This year’s British Championships were, amongst other things, a showcase of young British talent. Bicester Club’s Marcus Harvey has had a fantastic year and seen his BCF grade rise over 30 points to 212 — but for once the 15-year-old was not the star junior performer. This honour went to the Richmond 16-year-old Yang-Fan Zhou who held Michael Adams to a draw in the last round and finished on a remarkable 7/11.

Peter Lalic, the 17-year-old son of Grandmaster Peter Lalic and International Master Susan Lalic, also impressed with 6.5/11. All three — Marcus, Yang-Fan and Peter — are already dangerous opponents even for grandmasters — but when Witney Club’s Peter Wells met Yang-Fan in round 9 of the British, it was the experienced grandmaster who triumphed. As I know well, by playing both 1.e4 and 1.d4, Peter makes himself a hard man to prepare against — and though he rarely ventures the Trompowsky opening these days, it’s still a dangerous weapon. Witness the following game where Yang-Fan’s badly placed pieces testify to its capacity to confuse. White: Peter Wells Black: Yang-Fan Zhou 1.d4 Nf6 2.Bg5 Peter, of course, is an expert on the Trompowsky, having written the deservedly popular Winning with the Trompowsky.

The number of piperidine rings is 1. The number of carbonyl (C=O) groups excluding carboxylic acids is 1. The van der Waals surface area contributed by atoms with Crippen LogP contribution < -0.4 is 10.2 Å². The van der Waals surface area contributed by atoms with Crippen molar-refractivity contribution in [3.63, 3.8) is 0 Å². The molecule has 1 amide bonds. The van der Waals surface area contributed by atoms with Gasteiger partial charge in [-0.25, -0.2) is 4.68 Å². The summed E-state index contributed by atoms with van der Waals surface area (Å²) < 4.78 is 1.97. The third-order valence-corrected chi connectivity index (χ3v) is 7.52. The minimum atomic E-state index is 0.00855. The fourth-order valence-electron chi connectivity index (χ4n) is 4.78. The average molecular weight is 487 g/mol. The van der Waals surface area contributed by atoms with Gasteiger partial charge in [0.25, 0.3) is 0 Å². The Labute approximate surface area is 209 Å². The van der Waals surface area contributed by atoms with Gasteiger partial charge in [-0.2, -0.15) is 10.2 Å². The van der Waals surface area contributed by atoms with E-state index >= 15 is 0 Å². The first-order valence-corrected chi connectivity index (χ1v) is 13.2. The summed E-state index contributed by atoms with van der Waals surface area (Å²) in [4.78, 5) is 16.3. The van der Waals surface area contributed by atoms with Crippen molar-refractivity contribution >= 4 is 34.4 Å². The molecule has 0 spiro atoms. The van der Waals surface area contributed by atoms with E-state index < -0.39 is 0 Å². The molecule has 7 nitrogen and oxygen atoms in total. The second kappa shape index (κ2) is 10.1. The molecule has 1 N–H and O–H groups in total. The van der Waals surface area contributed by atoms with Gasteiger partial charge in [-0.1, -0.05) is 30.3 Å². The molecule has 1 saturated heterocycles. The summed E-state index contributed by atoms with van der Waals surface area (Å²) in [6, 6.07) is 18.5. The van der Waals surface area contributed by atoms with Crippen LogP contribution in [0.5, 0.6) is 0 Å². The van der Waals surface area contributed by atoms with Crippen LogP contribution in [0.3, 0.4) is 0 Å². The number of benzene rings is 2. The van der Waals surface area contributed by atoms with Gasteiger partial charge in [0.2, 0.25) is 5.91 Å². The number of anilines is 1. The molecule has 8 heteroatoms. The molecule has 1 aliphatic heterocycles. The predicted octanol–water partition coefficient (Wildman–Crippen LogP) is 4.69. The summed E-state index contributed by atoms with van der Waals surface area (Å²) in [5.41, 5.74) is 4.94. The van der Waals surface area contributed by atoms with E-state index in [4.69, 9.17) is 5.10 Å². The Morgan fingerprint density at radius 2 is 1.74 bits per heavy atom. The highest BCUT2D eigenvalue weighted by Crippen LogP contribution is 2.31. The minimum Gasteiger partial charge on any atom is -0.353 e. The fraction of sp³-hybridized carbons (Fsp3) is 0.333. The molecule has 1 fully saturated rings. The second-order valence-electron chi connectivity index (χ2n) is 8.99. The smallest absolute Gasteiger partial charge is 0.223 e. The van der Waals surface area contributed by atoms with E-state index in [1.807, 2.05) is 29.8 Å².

2...c5 3.Bxf6 gxf6 4.d5 Qb6 5.Qc1 f5 6.g3 Wells-Shirov, Gibraltar 2006, continued 6.c4 Bh6 7.e3 f4 8.exf4 Bxf4 9.Qxf4! Qxb2 10.Ne2 Qxa1 11.Nec3 Qb2 12.d6! Qc2 13.Qe3 and the great Latvian grandmaster Alexei Shirov resigned! The game Hodgson-Van der Wiel, Netherlands 1994, which was identical up to move 12, had appeared in Wells’ 2003 book — but Shirov clearly didn’t know it.

6...d6 7.Nd2 Nd7 8.Bg2 Bh6?! After Wells’ next, the bishop on h6 looks misplaced. Better was 8...Bg7 and then after 9.c3 we’re back on a well-trodden path.

9.e3 Qa5 10.Ngf3 c4!? 11.Nd4 Nb6 12.c3 e5!? Now 12...Nxd5 can be met with 13.b4! cxb3 14.axb3 winning a piece. White’s pieces now look very well co-ordinated and Black’s pawns look week. White threatens the simple 13.Qc2 targeting f5 so Black is forced into radical action.

13.dxe6 fxe6 14.a4! Menacing 15.Nb5 attacking the newly vulnerable d6 pawn.

14...Qc5 15.a5 Nd5 16.Qd1! Kf8 If 16...0–0 then simply 17.Qe2 bagging a pawn.

17.0–0 Now if 17.Qe2 Black can try to complicate with 17...e5 Peter realises that Black’s c4 pawn can be rounded up at his leisure so he plays it safe.

17...Nf6? Making room for ...d5 to defend c4 — but the cure is worse than the ailment since the knight retreat allows a terrible blow.

18.a6! Rb8 19.axb7 Bd7 20.Ra6 Qc7 21.Rc6! Qxb7 22.Rxd6 Qxb2 23.Nxf5! exf5 24.Rxf6+ Kg7 25.Nxc4! Qxc3 26.Qxd7+! Kxf6 27.Qd6+ 1-0. Black resigned since after 27...Kg7 28.Qe7+ Kg6 29.Ne5+ he’s forced to give up his queen to avoid mate.